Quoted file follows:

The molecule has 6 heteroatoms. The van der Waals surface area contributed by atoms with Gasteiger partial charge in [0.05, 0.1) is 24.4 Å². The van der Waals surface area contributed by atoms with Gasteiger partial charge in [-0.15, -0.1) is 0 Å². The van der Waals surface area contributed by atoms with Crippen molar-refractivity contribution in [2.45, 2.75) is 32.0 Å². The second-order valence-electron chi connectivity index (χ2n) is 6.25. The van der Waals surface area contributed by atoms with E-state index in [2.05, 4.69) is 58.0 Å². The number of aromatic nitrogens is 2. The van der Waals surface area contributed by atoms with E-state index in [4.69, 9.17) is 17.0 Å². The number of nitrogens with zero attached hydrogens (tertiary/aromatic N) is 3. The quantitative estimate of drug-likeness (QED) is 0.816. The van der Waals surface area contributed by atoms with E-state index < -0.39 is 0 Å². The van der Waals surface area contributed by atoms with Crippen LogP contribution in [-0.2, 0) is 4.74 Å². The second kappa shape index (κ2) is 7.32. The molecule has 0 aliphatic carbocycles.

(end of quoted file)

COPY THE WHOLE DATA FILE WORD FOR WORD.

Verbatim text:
The molecule has 6 heteroatoms. The van der Waals surface area contributed by atoms with Gasteiger partial charge in [0.05, 0.1) is 24.4 Å². The van der Waals surface area contributed by atoms with Gasteiger partial charge in [-0.15, -0.1) is 0 Å². The van der Waals surface area contributed by atoms with Crippen molar-refractivity contribution in [2.45, 2.75) is 32.0 Å². The second-order valence-electron chi connectivity index (χ2n) is 6.25. The van der Waals surface area contributed by atoms with E-state index in [2.05, 4.69) is 58.0 Å². The number of aromatic nitrogens is 2. The van der Waals surface area contributed by atoms with E-state index in [4.69, 9.17) is 17.0 Å². The number of nitrogens with zero attached hydrogens (tertiary/aromatic N) is 3. The quantitative estimate of drug-likeness (QED) is 0.816. The van der Waals surface area contributed by atoms with E-state index < -0.39 is 0 Å². The van der Waals surface area contributed by atoms with Crippen LogP contribution in [-0.2, 0) is 4.74 Å². The second kappa shape index (κ2) is 7.32. The molecule has 0 aliphatic carbocycles.